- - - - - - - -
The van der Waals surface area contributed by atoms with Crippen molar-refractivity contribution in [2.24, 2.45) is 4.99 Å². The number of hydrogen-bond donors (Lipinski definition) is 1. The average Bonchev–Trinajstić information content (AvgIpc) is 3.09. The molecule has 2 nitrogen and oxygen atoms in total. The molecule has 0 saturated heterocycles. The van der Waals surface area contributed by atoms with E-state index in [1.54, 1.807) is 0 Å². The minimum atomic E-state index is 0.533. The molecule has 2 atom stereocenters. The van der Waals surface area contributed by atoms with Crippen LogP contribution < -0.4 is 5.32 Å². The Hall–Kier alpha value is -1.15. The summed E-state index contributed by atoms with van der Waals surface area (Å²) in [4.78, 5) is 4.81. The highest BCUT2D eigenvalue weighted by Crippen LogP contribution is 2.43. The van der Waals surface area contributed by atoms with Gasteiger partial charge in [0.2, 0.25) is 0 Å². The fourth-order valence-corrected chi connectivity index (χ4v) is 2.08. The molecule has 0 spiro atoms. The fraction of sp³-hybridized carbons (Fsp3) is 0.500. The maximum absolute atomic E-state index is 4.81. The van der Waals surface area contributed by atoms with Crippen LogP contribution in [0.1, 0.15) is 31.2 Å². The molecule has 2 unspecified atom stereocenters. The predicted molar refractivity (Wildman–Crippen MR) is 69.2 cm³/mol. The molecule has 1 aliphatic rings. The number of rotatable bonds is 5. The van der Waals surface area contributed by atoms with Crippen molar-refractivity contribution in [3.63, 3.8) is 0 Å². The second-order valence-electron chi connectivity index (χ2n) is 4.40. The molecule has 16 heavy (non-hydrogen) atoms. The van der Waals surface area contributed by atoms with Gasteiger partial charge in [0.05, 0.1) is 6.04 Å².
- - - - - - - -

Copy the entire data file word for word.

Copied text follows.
The van der Waals surface area contributed by atoms with Crippen molar-refractivity contribution in [2.24, 2.45) is 4.99 Å². The number of hydrogen-bond donors (Lipinski definition) is 1. The average Bonchev–Trinajstić information content (AvgIpc) is 3.09. The molecule has 2 nitrogen and oxygen atoms in total. The molecule has 0 saturated heterocycles. The van der Waals surface area contributed by atoms with E-state index in [1.54, 1.807) is 0 Å². The minimum atomic E-state index is 0.533. The molecule has 2 atom stereocenters. The van der Waals surface area contributed by atoms with Crippen LogP contribution < -0.4 is 5.32 Å². The Hall–Kier alpha value is -1.15. The summed E-state index contributed by atoms with van der Waals surface area (Å²) in [4.78, 5) is 4.81. The highest BCUT2D eigenvalue weighted by Crippen LogP contribution is 2.43. The van der Waals surface area contributed by atoms with Gasteiger partial charge in [0.2, 0.25) is 0 Å². The fourth-order valence-corrected chi connectivity index (χ4v) is 2.08. The molecule has 0 spiro atoms. The fraction of sp³-hybridized carbons (Fsp3) is 0.500. The maximum absolute atomic E-state index is 4.81. The van der Waals surface area contributed by atoms with Crippen LogP contribution in [0.1, 0.15) is 31.2 Å². The molecule has 2 unspecified atom stereocenters. The predicted molar refractivity (Wildman–Crippen MR) is 69.2 cm³/mol. The molecule has 1 aliphatic rings. The number of rotatable bonds is 5. The van der Waals surface area contributed by atoms with Crippen molar-refractivity contribution in [3.63, 3.8) is 0 Å². The second-order valence-electron chi connectivity index (χ2n) is 4.40. The molecule has 16 heavy (non-hydrogen) atoms. The van der Waals surface area contributed by atoms with Gasteiger partial charge in [0.05, 0.1) is 6.04 Å².